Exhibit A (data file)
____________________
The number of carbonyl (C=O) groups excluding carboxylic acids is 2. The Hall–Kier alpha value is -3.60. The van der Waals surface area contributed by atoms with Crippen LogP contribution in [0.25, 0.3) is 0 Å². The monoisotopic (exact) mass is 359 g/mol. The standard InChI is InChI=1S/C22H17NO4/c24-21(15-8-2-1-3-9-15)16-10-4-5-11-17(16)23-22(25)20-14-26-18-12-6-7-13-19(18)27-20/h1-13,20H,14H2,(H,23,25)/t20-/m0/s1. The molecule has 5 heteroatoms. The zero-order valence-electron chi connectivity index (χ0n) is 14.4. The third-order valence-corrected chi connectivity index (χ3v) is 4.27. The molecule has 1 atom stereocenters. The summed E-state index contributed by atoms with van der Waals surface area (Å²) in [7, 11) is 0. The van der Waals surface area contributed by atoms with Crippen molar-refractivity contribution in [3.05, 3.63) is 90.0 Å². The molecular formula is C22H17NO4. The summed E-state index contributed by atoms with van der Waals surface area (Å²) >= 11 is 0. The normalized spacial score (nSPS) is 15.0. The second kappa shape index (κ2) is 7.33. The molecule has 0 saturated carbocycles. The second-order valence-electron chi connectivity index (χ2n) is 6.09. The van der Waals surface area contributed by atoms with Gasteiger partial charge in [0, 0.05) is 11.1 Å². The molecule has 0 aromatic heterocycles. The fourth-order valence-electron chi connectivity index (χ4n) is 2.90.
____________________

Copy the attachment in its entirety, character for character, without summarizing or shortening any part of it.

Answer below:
The number of carbonyl (C=O) groups excluding carboxylic acids is 2. The Hall–Kier alpha value is -3.60. The van der Waals surface area contributed by atoms with Crippen LogP contribution in [0.25, 0.3) is 0 Å². The monoisotopic (exact) mass is 359 g/mol. The standard InChI is InChI=1S/C22H17NO4/c24-21(15-8-2-1-3-9-15)16-10-4-5-11-17(16)23-22(25)20-14-26-18-12-6-7-13-19(18)27-20/h1-13,20H,14H2,(H,23,25)/t20-/m0/s1. The molecule has 5 heteroatoms. The zero-order valence-electron chi connectivity index (χ0n) is 14.4. The third-order valence-corrected chi connectivity index (χ3v) is 4.27. The molecule has 1 atom stereocenters. The summed E-state index contributed by atoms with van der Waals surface area (Å²) in [7, 11) is 0. The van der Waals surface area contributed by atoms with Crippen molar-refractivity contribution in [3.05, 3.63) is 90.0 Å². The molecular formula is C22H17NO4. The summed E-state index contributed by atoms with van der Waals surface area (Å²) >= 11 is 0. The normalized spacial score (nSPS) is 15.0. The second kappa shape index (κ2) is 7.33. The molecule has 0 saturated carbocycles. The second-order valence-electron chi connectivity index (χ2n) is 6.09. The van der Waals surface area contributed by atoms with Gasteiger partial charge in [0, 0.05) is 11.1 Å². The molecule has 0 aromatic heterocycles. The fourth-order valence-electron chi connectivity index (χ4n) is 2.90.